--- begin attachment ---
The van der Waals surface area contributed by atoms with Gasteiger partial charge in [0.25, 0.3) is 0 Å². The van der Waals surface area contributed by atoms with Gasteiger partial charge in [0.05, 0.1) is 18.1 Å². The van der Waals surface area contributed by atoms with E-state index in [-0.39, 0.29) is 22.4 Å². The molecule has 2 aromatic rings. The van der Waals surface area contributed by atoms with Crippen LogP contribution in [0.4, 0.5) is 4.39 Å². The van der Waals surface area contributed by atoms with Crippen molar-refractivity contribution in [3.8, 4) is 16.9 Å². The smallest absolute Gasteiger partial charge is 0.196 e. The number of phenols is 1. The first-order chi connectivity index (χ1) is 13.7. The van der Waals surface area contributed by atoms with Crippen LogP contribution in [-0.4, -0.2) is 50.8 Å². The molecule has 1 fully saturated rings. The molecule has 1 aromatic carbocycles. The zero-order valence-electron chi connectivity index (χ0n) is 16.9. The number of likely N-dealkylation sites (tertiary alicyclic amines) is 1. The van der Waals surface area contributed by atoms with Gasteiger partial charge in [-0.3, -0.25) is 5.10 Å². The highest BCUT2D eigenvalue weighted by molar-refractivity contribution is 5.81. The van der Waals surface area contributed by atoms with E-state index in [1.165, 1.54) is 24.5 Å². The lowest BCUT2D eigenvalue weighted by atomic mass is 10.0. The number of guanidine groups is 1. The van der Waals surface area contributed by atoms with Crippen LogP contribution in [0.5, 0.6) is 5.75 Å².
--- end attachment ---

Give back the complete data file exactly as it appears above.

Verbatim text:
The van der Waals surface area contributed by atoms with Gasteiger partial charge in [0.25, 0.3) is 0 Å². The van der Waals surface area contributed by atoms with Gasteiger partial charge in [0.05, 0.1) is 18.1 Å². The van der Waals surface area contributed by atoms with E-state index in [-0.39, 0.29) is 22.4 Å². The molecule has 2 aromatic rings. The van der Waals surface area contributed by atoms with Crippen LogP contribution in [0.4, 0.5) is 4.39 Å². The van der Waals surface area contributed by atoms with Crippen molar-refractivity contribution in [3.8, 4) is 16.9 Å². The smallest absolute Gasteiger partial charge is 0.196 e. The number of phenols is 1. The first-order chi connectivity index (χ1) is 13.7. The van der Waals surface area contributed by atoms with Crippen LogP contribution in [-0.4, -0.2) is 50.8 Å². The molecule has 1 fully saturated rings. The molecule has 1 aromatic carbocycles. The zero-order valence-electron chi connectivity index (χ0n) is 16.9. The number of likely N-dealkylation sites (tertiary alicyclic amines) is 1. The van der Waals surface area contributed by atoms with Gasteiger partial charge in [-0.3, -0.25) is 5.10 Å². The highest BCUT2D eigenvalue weighted by molar-refractivity contribution is 5.81. The van der Waals surface area contributed by atoms with E-state index in [1.165, 1.54) is 24.5 Å². The lowest BCUT2D eigenvalue weighted by atomic mass is 10.0. The number of guanidine groups is 1. The van der Waals surface area contributed by atoms with Crippen LogP contribution in [0.5, 0.6) is 5.75 Å².